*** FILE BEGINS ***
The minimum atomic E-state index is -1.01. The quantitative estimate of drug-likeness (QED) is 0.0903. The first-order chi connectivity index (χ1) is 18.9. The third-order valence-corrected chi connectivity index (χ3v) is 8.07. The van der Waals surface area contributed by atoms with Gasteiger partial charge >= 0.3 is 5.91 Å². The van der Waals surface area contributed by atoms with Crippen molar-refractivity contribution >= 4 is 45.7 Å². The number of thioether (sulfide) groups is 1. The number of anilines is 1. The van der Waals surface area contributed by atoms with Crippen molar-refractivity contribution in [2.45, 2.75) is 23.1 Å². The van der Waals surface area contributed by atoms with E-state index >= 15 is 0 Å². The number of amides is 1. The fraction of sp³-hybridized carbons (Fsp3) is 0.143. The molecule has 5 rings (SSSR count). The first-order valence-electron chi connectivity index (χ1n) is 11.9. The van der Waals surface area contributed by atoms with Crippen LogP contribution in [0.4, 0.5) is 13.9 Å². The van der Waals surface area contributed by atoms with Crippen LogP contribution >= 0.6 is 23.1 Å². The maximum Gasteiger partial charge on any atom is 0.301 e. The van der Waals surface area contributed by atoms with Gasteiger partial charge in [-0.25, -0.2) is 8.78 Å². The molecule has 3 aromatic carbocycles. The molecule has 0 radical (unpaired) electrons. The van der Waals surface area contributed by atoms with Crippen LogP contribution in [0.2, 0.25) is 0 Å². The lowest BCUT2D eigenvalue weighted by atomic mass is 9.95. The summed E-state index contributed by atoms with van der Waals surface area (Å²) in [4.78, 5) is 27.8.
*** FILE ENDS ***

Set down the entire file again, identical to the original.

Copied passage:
The minimum atomic E-state index is -1.01. The quantitative estimate of drug-likeness (QED) is 0.0903. The first-order chi connectivity index (χ1) is 18.9. The third-order valence-corrected chi connectivity index (χ3v) is 8.07. The van der Waals surface area contributed by atoms with Gasteiger partial charge >= 0.3 is 5.91 Å². The van der Waals surface area contributed by atoms with Crippen molar-refractivity contribution >= 4 is 45.7 Å². The number of thioether (sulfide) groups is 1. The number of anilines is 1. The van der Waals surface area contributed by atoms with Crippen molar-refractivity contribution in [2.45, 2.75) is 23.1 Å². The van der Waals surface area contributed by atoms with E-state index >= 15 is 0 Å². The number of amides is 1. The fraction of sp³-hybridized carbons (Fsp3) is 0.143. The molecule has 5 rings (SSSR count). The first-order valence-electron chi connectivity index (χ1n) is 11.9. The van der Waals surface area contributed by atoms with Crippen LogP contribution in [0.4, 0.5) is 13.9 Å². The van der Waals surface area contributed by atoms with Crippen LogP contribution >= 0.6 is 23.1 Å². The maximum Gasteiger partial charge on any atom is 0.301 e. The van der Waals surface area contributed by atoms with Gasteiger partial charge in [-0.25, -0.2) is 8.78 Å². The molecule has 3 aromatic carbocycles. The molecule has 0 radical (unpaired) electrons. The van der Waals surface area contributed by atoms with Crippen LogP contribution in [0.2, 0.25) is 0 Å². The lowest BCUT2D eigenvalue weighted by atomic mass is 9.95. The summed E-state index contributed by atoms with van der Waals surface area (Å²) in [4.78, 5) is 27.8.